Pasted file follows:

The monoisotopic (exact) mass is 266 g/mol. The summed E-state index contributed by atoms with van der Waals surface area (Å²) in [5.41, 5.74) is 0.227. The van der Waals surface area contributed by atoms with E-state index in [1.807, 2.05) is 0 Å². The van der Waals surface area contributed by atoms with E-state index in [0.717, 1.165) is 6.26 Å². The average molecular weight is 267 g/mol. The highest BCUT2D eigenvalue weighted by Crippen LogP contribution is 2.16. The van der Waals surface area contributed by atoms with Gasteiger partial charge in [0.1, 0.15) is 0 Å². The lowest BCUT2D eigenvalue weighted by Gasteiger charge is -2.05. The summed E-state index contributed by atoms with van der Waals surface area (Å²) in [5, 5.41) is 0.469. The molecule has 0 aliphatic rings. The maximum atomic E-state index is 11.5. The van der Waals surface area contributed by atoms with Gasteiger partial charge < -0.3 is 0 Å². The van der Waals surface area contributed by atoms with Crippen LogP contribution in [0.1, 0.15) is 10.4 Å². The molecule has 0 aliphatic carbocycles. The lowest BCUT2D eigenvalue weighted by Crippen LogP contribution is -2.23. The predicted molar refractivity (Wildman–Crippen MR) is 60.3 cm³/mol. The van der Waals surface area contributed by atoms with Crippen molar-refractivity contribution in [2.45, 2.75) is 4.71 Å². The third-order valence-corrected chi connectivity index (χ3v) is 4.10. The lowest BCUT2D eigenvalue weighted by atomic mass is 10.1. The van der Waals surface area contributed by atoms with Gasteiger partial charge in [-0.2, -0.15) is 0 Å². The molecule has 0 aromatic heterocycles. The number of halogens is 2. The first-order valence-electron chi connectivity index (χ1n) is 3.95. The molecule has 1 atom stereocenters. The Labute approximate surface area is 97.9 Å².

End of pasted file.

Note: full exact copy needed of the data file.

The monoisotopic (exact) mass is 266 g/mol. The summed E-state index contributed by atoms with van der Waals surface area (Å²) in [5.41, 5.74) is 0.227. The van der Waals surface area contributed by atoms with E-state index in [1.807, 2.05) is 0 Å². The van der Waals surface area contributed by atoms with E-state index in [0.717, 1.165) is 6.26 Å². The average molecular weight is 267 g/mol. The highest BCUT2D eigenvalue weighted by Crippen LogP contribution is 2.16. The van der Waals surface area contributed by atoms with Gasteiger partial charge in [0.1, 0.15) is 0 Å². The lowest BCUT2D eigenvalue weighted by Gasteiger charge is -2.05. The summed E-state index contributed by atoms with van der Waals surface area (Å²) in [5, 5.41) is 0.469. The molecule has 0 aliphatic rings. The maximum atomic E-state index is 11.5. The van der Waals surface area contributed by atoms with Gasteiger partial charge < -0.3 is 0 Å². The van der Waals surface area contributed by atoms with Crippen LogP contribution in [0.1, 0.15) is 10.4 Å². The molecule has 0 aliphatic carbocycles. The lowest BCUT2D eigenvalue weighted by Crippen LogP contribution is -2.23. The predicted molar refractivity (Wildman–Crippen MR) is 60.3 cm³/mol. The van der Waals surface area contributed by atoms with Crippen molar-refractivity contribution in [2.45, 2.75) is 4.71 Å². The third-order valence-corrected chi connectivity index (χ3v) is 4.10. The lowest BCUT2D eigenvalue weighted by atomic mass is 10.1. The van der Waals surface area contributed by atoms with Gasteiger partial charge in [-0.2, -0.15) is 0 Å². The molecule has 0 aromatic heterocycles. The number of halogens is 2. The first-order valence-electron chi connectivity index (χ1n) is 3.95. The molecule has 1 atom stereocenters. The Labute approximate surface area is 97.9 Å².